A NEWPORT-BORN artist’s artwork features in a new exhibition at the Country Music Hall of Fame and Museum in Nashville, USA.

Jon Langford, 57, a founder member of the punk band The Mekons, was commissioned by the museum to paint a selection of portraits for the Dylan, Cash, and the Nashville Cats: A New Music City exhibition, which opened on March 27.

Mr Langford’s portraits of Johnny Cash, Bob Dylan, Charlie Daniels, Mac Gayden, Lloyd Green, Charlie McCoy, and Norbert Putnam all feature in a lavishly illustrated, 112-page companion book published by the Country Music Foundation Press.

His paintings of Dylan and Cash have even adorned billboards across the Bible Belt in the United States to promote the exhibition, which examines the close friendship between these two icons in the '60s.

Mr Langford, who has lived in Chicago since 1994, also performed on the same bill as the likes of Deana Carter, Steve Young, Tracy Nelson, Ketch Secor and Critter Fuqua at the exhibition’s opening night on March 27.

He said: “It’s so outrageous that I had never even dreamt of something like this. “It was a very peculiar experience and the lyrics of my song Death of Country Music are even on the front of the museum.

“The Hall of Fame is incredibly scholarly and the exhibition features photos of me doing the paintings, so there’s a giant wall there of just me.

“I was just thinking, ‘that shouldn’t be me’.”

The exhibition will, presented by Citi, covers an area of more than 5,000 feet and runs until December 31 2016.

A former art student at Leeds University, where punk band the Mekons were formed in 1977, Mr Langford has made his name as an artist for the striking, distressed portraits he paints.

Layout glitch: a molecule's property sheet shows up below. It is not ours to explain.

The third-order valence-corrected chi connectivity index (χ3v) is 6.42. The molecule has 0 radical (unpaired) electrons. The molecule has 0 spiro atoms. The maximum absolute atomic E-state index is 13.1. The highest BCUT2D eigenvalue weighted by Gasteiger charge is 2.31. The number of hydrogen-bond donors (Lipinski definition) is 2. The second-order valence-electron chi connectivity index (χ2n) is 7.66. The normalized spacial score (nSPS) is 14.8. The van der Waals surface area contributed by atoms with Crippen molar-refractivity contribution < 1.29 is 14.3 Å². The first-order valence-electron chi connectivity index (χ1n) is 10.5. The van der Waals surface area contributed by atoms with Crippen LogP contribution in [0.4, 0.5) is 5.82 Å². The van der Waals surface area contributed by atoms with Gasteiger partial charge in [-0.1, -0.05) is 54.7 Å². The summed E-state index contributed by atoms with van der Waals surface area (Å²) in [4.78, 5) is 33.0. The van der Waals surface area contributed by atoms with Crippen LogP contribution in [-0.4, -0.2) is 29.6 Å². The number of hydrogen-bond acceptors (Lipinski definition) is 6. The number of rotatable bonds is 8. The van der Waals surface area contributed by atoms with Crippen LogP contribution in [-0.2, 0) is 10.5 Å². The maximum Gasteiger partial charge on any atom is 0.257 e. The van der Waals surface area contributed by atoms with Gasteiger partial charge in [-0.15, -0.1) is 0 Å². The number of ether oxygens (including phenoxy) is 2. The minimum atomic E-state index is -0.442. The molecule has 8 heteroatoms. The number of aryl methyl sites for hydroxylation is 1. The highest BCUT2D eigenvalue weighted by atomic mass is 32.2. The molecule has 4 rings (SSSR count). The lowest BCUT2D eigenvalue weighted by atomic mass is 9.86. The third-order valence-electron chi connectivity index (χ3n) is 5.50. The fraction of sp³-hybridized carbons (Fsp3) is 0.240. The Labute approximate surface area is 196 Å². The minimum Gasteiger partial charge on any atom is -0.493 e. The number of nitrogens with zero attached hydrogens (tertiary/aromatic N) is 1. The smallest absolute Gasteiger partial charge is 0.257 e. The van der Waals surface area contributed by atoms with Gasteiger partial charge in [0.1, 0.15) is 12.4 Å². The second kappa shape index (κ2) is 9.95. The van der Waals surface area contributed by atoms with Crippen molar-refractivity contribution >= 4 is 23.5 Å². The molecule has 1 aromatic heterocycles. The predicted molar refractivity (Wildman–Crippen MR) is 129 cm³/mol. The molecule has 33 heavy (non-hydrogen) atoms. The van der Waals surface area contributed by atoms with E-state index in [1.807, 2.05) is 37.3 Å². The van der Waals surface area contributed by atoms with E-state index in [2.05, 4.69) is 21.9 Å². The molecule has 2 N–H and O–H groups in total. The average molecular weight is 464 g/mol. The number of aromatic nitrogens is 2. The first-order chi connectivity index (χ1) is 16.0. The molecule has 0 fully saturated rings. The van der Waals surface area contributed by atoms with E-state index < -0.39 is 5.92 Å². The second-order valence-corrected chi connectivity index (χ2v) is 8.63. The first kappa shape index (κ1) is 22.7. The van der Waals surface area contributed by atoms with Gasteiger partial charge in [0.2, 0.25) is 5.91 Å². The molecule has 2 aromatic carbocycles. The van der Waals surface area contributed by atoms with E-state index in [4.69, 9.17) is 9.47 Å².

Often painted on plywood, with dark, moody colours, Mr Langford achieves a distressed look for his paintings by scraping on them with a Stanley knife once the paint has dried.

Among some of Mr Langford’s most high-profile fans, was Johnny Cash, who vowed to hang the artist’s portrait of him in his home in Jamaica, following a gig at the Newport Centre in 1990.

He said “I just throw myself into it. At art school, I thought I was (Claude) Monet painting trees, but now it’s about actually relating to the wilderness.

“All that music I had listened to over the years, from guys like Cash, just tumbles on to the canvas.

“Folsom Prison Blues was the first song I ever learnt on guitar, at 15, and When I gave Johnny Cash the painting, he kissed my mother on the lips. She never gave me any grief after that.”

Mr Langford splits his time equally between music and art and is set to embark on a new tour with The Mekons in the summer.

For more information, visit http://jonlangford.de